New Facility Central to Advanced Power Grid and Smart Buildings Research
At the north end of Pacific Northwest National Laboratory's campus, where concrete cuts through sagebrush, sits a building where industry, academia and leading scientists will jointly conduct research that will change the future of our nation's power grid.
"The new Systems Engineering Building (SEB) at PNNL will help drive the science and engineering necessary to provide a clean energy future for the nation. It will let researchers here address national challenges related to the electricity delivery and energy conservation from cybersecurity to reliability," said Deputy Energy Secretary Elizabeth Sherwood-Randall to a crowd of about 200 dignitaries, PNNL employees and Tri-City community leaders gathered at the building's recent dedication.
"The private sector and the government must work together to ensure that we can prevent and recover from grid disruptions, whether they come from cyberattack, physical attack or severe weather that is brought on by climate change," Sherwood-Randall said.
Multitude of Energy Research Resources Under One Roof
Behind the SEB's towering glass doors are power grid and buildings control rooms, testing platforms and a number of laboratories to address a broad range of energy challenges. The facility also features the latest in industry software and real-time grid data with access to advanced computational capabilities that allow researchers to design, test and evaluate tools and concepts in a setting that mirrors current industry conditions.
"Today is yet another example of how the Pacific Northwest National Laboratory is leading the nation," said Sen. Patty Murray. "This unique facility will make major contributions to DOE's grid modernization strategy, regionally and nationally. And, in true PNNL fashion, this innovation will happen in collaboration with industry partners working with Itron, Schweitzer Engineering Laboratories and Avista, to name a few."
Bonneville Power Administration Sees SEB as Integral to Meeting Energy Challenges
Elliot Mainzer, Bonneville Power Administration administrator, also spoke at the SEB dedication. He said his organization has been working extensively with PNNL researchers to address the challenges facing an industry going through enormous transformation.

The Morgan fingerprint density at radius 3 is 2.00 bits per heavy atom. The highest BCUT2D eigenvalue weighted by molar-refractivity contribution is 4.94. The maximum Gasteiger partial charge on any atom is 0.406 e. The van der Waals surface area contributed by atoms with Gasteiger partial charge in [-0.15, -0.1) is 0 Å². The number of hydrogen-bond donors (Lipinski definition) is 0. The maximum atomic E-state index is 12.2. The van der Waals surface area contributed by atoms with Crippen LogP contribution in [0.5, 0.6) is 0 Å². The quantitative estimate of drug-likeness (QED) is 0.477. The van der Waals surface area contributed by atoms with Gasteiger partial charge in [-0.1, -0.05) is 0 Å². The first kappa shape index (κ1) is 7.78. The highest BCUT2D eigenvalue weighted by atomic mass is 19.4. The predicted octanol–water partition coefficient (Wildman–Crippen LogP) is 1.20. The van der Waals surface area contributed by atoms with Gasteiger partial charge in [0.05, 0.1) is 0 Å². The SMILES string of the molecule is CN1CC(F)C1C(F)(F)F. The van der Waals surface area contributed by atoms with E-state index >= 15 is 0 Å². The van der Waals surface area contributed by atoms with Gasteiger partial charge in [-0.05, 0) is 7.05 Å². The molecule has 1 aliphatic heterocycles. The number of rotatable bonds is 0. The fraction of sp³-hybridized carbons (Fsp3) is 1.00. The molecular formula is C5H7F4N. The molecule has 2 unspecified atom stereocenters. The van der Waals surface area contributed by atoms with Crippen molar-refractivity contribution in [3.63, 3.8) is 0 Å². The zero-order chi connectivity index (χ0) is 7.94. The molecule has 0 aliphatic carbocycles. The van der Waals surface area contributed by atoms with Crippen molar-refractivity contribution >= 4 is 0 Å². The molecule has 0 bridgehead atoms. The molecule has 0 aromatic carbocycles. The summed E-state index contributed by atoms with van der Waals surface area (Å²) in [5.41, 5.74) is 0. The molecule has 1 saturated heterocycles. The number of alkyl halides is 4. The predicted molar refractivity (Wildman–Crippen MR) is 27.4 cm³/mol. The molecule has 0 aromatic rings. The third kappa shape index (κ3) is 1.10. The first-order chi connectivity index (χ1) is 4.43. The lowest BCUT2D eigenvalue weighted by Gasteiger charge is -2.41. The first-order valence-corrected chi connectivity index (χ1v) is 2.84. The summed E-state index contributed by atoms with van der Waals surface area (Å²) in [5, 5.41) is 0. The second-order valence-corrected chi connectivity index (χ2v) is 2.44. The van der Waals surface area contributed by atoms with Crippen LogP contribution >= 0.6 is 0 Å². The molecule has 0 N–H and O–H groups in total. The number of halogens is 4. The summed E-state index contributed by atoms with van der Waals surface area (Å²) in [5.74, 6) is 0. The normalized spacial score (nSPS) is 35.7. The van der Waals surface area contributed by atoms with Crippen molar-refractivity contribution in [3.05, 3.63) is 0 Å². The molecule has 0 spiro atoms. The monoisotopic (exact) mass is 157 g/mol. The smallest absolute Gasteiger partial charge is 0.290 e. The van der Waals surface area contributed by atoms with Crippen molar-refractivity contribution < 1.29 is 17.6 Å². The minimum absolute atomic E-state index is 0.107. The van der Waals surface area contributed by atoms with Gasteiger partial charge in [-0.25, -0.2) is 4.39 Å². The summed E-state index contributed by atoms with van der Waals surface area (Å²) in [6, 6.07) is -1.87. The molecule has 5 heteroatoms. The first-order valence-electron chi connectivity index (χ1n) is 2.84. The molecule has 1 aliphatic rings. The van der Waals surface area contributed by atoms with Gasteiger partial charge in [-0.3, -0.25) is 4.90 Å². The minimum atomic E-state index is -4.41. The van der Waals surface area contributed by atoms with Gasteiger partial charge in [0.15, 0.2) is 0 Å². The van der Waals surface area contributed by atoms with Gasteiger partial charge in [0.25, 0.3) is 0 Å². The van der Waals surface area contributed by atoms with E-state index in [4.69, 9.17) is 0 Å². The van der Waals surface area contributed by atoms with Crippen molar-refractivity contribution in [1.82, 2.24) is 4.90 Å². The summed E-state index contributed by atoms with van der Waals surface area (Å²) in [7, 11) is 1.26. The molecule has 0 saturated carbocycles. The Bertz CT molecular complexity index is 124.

"At Bonneville we grapple with many of the day-to-day issues that are facing our industry, and I can tell you that our collaboration with PNNL has been one of our most fruitful working relationships—everything from energy efficiency to demand response to smart grid to our fish and wildlife program," Mainzer said. "You made a difference, and we are internalizing and incorporating your innovations into our day-to-day work. I really, really do appreciate you."
Through the SEB, PNNL is expanding its Electricity Infrastructure Operations Center to include two power grid control rooms that can be configured to accommodate a variety of industry testing needs and scenarios.
The U.S. electric power grid is the most complex machine ever built. Transforming it from an early 20th century machine to a 21st century engine for innovation represents a huge scientific and technical challenge.
"By linking SEB's new, high-speed data streams with PNNL's high-performance computing capabilities, we can see the grid as never before, enabling improvements to today's tools as well as completely new, predictive capabilities," said Steven Ashby, PNNL laboratory director. "The SEB enables researchers to work side-by-side with industry to accelerate these advancements, which are critical to achieving DOE's vision of a reliable, secure and sustainable power system."
View a recorded version of the SEB dedication and listen to other dignitaries who spoke at the event.
What other dignitaries had to say